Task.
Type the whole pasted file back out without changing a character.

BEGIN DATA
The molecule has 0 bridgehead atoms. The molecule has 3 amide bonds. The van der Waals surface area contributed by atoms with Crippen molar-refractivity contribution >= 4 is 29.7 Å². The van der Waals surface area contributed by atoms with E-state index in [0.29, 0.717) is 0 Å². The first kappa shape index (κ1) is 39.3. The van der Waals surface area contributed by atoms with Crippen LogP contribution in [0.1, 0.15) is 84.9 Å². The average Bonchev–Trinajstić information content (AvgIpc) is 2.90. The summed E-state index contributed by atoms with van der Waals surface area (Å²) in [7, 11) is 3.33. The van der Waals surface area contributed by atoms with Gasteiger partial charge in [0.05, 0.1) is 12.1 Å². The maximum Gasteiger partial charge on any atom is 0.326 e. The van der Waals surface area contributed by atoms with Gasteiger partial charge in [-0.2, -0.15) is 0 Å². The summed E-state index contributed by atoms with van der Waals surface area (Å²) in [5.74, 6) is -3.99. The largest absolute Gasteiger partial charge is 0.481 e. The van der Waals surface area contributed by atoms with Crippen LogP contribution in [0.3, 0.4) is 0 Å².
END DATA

The molecule has 0 bridgehead atoms. The molecule has 3 amide bonds. The van der Waals surface area contributed by atoms with Crippen molar-refractivity contribution >= 4 is 29.7 Å². The van der Waals surface area contributed by atoms with E-state index in [0.29, 0.717) is 0 Å². The first kappa shape index (κ1) is 39.3. The van der Waals surface area contributed by atoms with Crippen LogP contribution in [0.1, 0.15) is 84.9 Å². The average Bonchev–Trinajstić information content (AvgIpc) is 2.90. The summed E-state index contributed by atoms with van der Waals surface area (Å²) in [7, 11) is 3.33. The van der Waals surface area contributed by atoms with Gasteiger partial charge in [0.05, 0.1) is 12.1 Å². The maximum Gasteiger partial charge on any atom is 0.326 e. The van der Waals surface area contributed by atoms with Gasteiger partial charge in [-0.2, -0.15) is 0 Å². The summed E-state index contributed by atoms with van der Waals surface area (Å²) in [5.74, 6) is -3.99. The largest absolute Gasteiger partial charge is 0.481 e. The van der Waals surface area contributed by atoms with Crippen LogP contribution in [0.3, 0.4) is 0 Å².